Some Comments on Dose Assessment for Members of the Public After the Fukushima Daiichi NPP Accident

Jiro Inaba

Abstract This chapter describes the importance of dose assessment, either prospectively or retrospectively, for protection of members of the public exposed to radiation after the Fukushima NPP accident. There are three points. The first point is the implication of dose assessment. The International Commission on Radiological Protection (ICRP) has developed a system of radiation protection in which dose is the most important measure of radiological risk. In decision making regarding radiation protection, it is very important to understand the implications of dose assessment and to endeavor suitable protective measures based on the results of dose assessments. The second point is the radiological impact of the Fukushima accident. A large amount of radioactivity was released into the environment, but owing to extensive monitoring and protective measures, doses received by members of the public were fortunately not high, at the level of not causing any immediate health effects. We have much to learn from the accident, which includes (1) establishment of a better strategic system for emergency response, (2) reinforcement of environmental monitoring including in vivo counting of the human body, and (3) enhancement of better communication relevant to the accident. The third point is the effects of radiation exposure of children and infants. The protection of children in the accident aftermath has been a particular concern, and parents were extremely worried about the protection of their offspring. ICRP has provided age-dependent dose coefficients, so it was proposed that UNSCEAR should make the radiation risk of children more clear and that ICRP should revise its recommendation to include radiation protection scheme for children.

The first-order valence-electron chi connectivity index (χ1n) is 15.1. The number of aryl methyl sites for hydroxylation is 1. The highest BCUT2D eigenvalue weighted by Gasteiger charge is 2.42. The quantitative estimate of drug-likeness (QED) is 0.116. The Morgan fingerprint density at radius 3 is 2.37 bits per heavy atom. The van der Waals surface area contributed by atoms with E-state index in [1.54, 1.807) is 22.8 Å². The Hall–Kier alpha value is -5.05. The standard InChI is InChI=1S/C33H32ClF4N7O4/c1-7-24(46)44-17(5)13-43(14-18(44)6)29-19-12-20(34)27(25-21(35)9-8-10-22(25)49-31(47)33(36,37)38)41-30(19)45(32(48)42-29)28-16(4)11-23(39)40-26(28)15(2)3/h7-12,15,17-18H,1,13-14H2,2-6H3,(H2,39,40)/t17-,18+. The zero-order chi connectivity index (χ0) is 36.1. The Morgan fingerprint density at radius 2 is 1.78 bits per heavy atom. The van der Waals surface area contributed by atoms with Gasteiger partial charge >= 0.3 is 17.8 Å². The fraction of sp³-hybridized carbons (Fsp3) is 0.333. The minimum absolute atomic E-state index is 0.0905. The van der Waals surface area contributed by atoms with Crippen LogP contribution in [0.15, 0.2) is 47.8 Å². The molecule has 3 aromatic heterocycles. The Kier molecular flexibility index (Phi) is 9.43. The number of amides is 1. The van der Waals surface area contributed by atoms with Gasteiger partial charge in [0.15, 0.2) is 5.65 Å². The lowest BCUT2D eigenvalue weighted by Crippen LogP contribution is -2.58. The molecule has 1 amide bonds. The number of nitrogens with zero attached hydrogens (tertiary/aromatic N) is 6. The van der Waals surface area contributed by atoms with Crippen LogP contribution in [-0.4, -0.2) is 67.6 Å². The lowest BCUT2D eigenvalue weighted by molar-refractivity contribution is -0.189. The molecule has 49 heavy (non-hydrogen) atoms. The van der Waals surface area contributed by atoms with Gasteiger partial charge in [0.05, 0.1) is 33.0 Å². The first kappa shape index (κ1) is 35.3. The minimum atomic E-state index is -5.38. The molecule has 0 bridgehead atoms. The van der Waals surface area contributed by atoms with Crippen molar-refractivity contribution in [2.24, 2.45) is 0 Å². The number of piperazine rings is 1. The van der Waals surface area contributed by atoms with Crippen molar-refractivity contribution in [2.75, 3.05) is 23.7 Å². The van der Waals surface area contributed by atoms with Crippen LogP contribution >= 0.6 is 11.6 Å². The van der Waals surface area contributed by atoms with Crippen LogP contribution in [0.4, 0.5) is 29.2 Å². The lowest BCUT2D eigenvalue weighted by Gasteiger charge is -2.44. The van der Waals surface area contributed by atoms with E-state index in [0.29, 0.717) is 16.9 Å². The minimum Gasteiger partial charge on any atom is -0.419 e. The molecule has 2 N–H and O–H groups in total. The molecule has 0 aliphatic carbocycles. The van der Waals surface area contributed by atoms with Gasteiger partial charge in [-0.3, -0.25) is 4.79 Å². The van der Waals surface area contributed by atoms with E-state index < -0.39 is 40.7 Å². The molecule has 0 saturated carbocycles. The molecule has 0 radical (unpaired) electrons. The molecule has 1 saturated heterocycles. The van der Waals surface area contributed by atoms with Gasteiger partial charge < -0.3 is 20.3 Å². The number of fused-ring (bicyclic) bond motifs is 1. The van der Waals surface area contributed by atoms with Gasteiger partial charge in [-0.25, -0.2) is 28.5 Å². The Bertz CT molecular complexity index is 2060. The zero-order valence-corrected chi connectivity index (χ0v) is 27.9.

Keywords Dose assessment • Dose estimation • Internal dose • External dose • In vivo counting • Environmental monitoring • Infant • Children • Age-dependent dose • Age-dependent risk


On March 11 of 2011, the Great East Japan Earthquake and Tsunami affected the Tohoku District of Japan. In TEPCO's Fukushima Daiichi Nuclear Power Station, the external power supply was lost because of damage to the grid lines caused by the earthquake, and emergency diesel generators were terminated by the tsunami, which eliminated the capability to control radioactivity in reactors and the spent fuel storage pool. Consequently, a large amount of radioactive materials was released into the environment. Immediately after the release there was tremendous difficulty in managing the radioactive materials. It was extremely difficult to maintain communication, to mobilize human resources, and to procure supplies among other areas when addressing the nuclear accident that coincided with a massive natural disaster. Then, environmental radiation monitoring was initiated and various kinds of protective measures were implemented; however, radiation exposure resulted among the residents of Fukushima Prefecture and neighboring areas. Radiation exposure was initially caused by radioisotopes of iodine and short-lived radionuclides and subsequently by radiocesium from both external irradiation and internal irradiation through consumption of foods contaminated with these radionuclides.

Data and information related to dose assessment, such as in air dose rate and the concentration of radioactive materials in various environmental media after the Fukushima accident, have been reported by various organizations and disclosed by news media and the Internet. The International Symposium held on 14 December 2012 by Kyoto University provided an excellent opportunity for the integration of relevant information. Results of dose assessment for various populations have been also reported by various authors. However, no quantified and conclusive results of dose assessment have been reported by the responsible organization so far. The results are still in the process of being finalized for official presentation to the public.

In the present comments, therefore, I start by describing the implication of dose assessment in general, then I will report some results of dose assessment in the Fukushima accident. Finally, I touch on a key point of the present accident, radiation exposure of children, which seems to me extremely important for current radiation protection.

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